Although arguably a less sexy business, selling Starbucks bagged coffee, bottled fraps and K-Cups at grocery stores is a huge opportunity ripe for the coffee king to exploit even more.
Starbucks' channel development segment, which houses its growing consumer's products businesses, represents about 8% of the company's total revenue. In the 2014 fiscal year ended in September, the segment's sales rose 11%, matching the company's overall revenue growth. But the group's operating profits surged 34.5% compared to an 18.9% increase for the company as a whole.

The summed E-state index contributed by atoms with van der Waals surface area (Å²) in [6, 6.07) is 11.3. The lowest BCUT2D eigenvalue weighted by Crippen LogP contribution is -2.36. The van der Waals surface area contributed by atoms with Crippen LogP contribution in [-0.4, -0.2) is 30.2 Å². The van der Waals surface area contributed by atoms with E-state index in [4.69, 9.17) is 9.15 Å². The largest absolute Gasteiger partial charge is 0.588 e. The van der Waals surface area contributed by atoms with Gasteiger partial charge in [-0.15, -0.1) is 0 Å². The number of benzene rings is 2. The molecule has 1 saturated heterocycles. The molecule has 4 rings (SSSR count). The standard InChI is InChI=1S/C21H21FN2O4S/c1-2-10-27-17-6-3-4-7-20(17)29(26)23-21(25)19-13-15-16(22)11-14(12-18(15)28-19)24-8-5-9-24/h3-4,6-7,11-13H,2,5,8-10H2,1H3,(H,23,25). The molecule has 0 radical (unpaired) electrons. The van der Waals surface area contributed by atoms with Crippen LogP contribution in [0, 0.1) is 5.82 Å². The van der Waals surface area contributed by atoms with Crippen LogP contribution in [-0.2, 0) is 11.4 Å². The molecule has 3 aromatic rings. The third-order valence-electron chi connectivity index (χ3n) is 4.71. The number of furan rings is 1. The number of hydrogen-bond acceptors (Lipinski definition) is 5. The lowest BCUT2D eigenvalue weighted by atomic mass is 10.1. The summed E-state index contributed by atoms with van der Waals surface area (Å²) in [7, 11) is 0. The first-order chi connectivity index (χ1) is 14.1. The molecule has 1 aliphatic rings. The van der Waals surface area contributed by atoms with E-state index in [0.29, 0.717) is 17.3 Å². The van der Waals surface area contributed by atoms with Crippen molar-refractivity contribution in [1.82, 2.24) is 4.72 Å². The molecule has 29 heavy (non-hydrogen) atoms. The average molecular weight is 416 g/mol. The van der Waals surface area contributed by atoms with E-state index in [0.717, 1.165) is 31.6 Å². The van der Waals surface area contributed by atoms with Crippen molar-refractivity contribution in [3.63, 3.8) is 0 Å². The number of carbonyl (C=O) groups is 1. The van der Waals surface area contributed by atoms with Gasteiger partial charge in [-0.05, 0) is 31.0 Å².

At an investor day in December, execs stated some lofty five-year financial goals for the business, headlined by revenue growth of 60% and a near doubling of operating income. Reaching those targets will depend on executing several efforts in the U.S. and abroad.
"Part of it is us trying to make coffee more exciting and interesting to explore," acknowledged Michael Conway, president of Starbucks Global Channel Development, in an interview with TheStreet.
Luckily for Starbucks, it already has a captive audience of daily caffeine junkies. According to the company's research, people spend about 67 seconds standing in front of the coffee section at their grocery deciding what flavor or roast to buy. Starbucks wants to make sure consumers choose its products over bagged ground coffee from the likes of Dunkin Donuts (DNKN) or McDonald's (MCD).